They would both babysit and Myron would clean sorority dorms during summer break. Any clothes that were left behind, Norma would take.

“She and I worked together as a team,” Myron said.

Sometimes when they went to the grocery, they’d have to put things back because they didn’t have enough money to afford it.

They also had two children while Myron went to school, which made money even tighter.

They don’t look back on it at terrible times though.

“We had a lot of laughs there at school,” Norma said.

Myron graduated with honors in three years, and then got a job at Central Soya, a soy bean processor company.

The family was transferred multiple times because of his work, but during the 31 years at Central Soya, they always had a tradition.

They would have date night almost every Friday, with no kids in tow. They had a particular restaurant they’d go to in each place they lived during the 31 years.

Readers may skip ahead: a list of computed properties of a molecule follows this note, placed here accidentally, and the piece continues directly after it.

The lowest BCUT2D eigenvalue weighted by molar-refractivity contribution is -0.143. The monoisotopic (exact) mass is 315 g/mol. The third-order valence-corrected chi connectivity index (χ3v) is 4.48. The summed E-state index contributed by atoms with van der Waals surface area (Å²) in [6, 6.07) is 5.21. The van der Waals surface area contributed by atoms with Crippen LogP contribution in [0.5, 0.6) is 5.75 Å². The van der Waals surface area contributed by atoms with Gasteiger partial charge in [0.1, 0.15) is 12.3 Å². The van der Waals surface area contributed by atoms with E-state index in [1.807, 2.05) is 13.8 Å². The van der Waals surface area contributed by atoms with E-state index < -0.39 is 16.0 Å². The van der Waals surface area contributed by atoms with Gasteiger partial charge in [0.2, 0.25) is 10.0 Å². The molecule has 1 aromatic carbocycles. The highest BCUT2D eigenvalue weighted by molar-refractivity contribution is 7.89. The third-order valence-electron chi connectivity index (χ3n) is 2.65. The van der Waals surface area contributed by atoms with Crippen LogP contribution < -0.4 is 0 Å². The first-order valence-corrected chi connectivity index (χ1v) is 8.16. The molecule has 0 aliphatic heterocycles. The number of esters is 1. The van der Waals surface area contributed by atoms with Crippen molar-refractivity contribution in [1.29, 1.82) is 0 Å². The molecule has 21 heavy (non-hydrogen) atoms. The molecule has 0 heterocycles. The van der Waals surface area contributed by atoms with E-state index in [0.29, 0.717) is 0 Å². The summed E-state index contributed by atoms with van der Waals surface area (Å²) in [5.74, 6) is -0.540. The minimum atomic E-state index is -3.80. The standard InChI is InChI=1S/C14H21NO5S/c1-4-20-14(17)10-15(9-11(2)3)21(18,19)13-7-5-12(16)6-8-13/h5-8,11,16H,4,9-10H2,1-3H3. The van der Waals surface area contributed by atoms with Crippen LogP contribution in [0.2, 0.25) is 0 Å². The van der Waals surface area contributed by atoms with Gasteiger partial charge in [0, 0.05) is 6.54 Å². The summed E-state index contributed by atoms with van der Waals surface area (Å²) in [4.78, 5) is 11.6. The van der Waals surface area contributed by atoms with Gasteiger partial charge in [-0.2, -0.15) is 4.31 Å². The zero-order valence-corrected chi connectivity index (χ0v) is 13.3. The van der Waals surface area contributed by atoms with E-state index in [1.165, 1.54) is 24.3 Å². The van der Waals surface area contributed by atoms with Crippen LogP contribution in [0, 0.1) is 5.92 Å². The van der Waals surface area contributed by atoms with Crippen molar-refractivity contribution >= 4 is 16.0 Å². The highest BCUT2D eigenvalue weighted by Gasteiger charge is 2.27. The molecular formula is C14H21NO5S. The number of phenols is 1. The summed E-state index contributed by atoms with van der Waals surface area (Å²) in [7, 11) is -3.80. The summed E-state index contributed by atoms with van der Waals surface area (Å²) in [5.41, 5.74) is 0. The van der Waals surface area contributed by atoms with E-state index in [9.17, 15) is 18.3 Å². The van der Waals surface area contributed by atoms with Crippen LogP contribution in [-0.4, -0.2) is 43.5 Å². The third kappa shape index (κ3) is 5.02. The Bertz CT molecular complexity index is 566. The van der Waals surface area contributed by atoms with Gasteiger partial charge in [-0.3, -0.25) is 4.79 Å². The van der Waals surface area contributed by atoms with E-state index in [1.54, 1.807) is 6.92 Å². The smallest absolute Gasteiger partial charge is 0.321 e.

“I think the secret is to a good marriage is to never quit dating,” Myron said. “I think the biggest mistake young people make is they drag their kids whenever they go out. Norma and I would have that night just the two of us and we’d talk over everything important in our lives.”

Myron retired when he was 58 years old after he was diagnosed with cancer and given four to six months to live, as well as having to undergo eight bypass surgeries.

Now about 25 years later, he and Norma have been married for 59 years.

The Brubakers, who have traveled in a motorhome for three years, as well as ridden motorcycles across the country, now live near Burlington, Myron’s hometown.

They have three children.

“We don’t go anyplace apart,” Myron said.

These days they set aside a day each week to go somewhere they’ve never been before.

“You don’t have to go to Paris to see something different,” Myron said.

When they’re home, Myron reads Norma books and articles, because of her poor eyesight.

The couple agrees that during the years they have gotten to know each other extremely well, and say they’ve had a happy life together.

“There are lots of forks in the road in your life,” Myron said. “I think we took the right fork.”